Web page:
“Before art school I was doodling in the margins of my notebook,” Nancy Nguyen told us. “My English teacher saw them and suggested a career in design.” In a maybe familiar scenario, and bolstered by that encouragement, Nguyen chose art school and a satisfying profession. Currently looking to enhance her skills as a product designer at Google, she started looking for an Industrial Design graduate program, and states the facts, “ArtCenter’s history and reputation attracted me, it speaks for itself.”

Former Juxtapoz cover artists Mark Ryden, Jeff Soto and Tara McPherson must have felt the same way about the school, not to mention Pulp Fiction co-writer Roger Avary and a roster of transportation designers, as well as product designers, like Kenji Ekuan who fashioned the Kikkoman soy sauce bottle—and guest photography instructor Ansel Adams! Respected for its dedicated engagement with humanitarian issues, Pasadena’s ArtCenter became the first design college to receive NGO status by the United Nations. Recognized as one of the best college values, the school has made affordability a key goal of its mission statement, which continually stresses access and inclusion. Understanding the need for flexibility and the need for more remote learning opportunities, ArtCenter is developing more non-degree and on-line programs.

Which brings us back to Nancy Nguyen, who wanted to learn the modeling programs Rhino 3D and Grasshopper, those tractable tools for greasing the wheels in architecture, entertainment, product design and engineering projects. “ArtCenter Extension is great for anyone working a 9 to 5 job, as classes are typically scheduled later in the evening,” she notes, with the added incentive of taking the course from Professor Yelen Aye, known to be “really knowledgeable and “passionate about art and design.” As she waded into the weeds with Grasshopper, Nancy specifically wanted to learn how to create the intricate lattices and structures not afforded by other modeling programs. As it turns out, the assignment for this project directed students to find an object and utilize a voronoi (related to points on a plane—math!) and as it turns out, She had an idea, “I thought a shoe wedge would be cool. There’s a concept called biomimicry, where we take inspiration from nature. I was thinking about honeycomb structures and how they are full of voids but still structurally sturdy.” Nancy also spoke about the the enthusiasm and participation of students and instructors from so many backgrounds, and sounds like the shoe definitely fits, “I’m curious about the intersection of additive manufacturing and fashion, thanks to this class; but at the end of the day, I just want to make stuff and get to do something fun and creative.” —Gwynned Vitello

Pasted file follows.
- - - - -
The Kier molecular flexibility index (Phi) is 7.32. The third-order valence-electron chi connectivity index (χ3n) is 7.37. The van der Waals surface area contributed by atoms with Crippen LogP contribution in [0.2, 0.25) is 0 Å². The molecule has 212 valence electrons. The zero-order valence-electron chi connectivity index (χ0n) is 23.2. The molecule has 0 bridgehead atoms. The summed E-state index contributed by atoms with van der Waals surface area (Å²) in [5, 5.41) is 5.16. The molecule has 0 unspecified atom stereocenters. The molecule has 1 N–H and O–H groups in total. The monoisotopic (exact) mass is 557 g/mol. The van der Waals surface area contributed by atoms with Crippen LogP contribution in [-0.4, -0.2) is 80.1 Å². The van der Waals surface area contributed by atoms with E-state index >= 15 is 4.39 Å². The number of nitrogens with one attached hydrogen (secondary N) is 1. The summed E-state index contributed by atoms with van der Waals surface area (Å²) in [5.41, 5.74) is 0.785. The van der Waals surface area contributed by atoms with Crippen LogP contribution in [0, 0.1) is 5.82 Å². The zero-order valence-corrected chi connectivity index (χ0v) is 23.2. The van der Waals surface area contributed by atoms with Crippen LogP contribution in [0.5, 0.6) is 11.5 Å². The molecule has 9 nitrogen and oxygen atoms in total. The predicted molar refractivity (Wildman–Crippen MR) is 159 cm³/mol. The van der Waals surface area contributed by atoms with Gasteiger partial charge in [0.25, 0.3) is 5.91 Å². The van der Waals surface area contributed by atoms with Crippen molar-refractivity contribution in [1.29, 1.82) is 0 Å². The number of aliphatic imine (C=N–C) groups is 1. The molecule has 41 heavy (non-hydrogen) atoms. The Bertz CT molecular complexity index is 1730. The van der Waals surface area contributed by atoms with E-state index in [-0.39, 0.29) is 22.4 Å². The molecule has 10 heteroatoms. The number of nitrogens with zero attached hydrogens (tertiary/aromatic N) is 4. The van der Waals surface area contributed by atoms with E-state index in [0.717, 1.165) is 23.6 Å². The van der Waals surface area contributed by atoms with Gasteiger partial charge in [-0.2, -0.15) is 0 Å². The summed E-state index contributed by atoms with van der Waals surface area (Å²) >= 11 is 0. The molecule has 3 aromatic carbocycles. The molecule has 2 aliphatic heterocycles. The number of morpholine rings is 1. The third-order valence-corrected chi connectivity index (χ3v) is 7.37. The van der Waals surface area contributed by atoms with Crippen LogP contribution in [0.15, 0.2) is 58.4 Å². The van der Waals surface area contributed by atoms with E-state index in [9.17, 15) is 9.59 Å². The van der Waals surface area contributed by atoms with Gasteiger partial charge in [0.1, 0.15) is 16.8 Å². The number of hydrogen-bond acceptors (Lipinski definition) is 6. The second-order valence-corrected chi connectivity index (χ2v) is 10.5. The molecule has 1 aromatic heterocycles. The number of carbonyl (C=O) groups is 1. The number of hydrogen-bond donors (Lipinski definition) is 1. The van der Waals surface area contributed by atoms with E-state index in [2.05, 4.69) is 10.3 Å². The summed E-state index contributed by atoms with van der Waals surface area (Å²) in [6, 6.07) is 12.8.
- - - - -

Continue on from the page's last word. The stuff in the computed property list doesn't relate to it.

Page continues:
ArtCenter College of Design maintains two campuses in Pasadena. Visit for a full list of programs and departments at artcenter.edu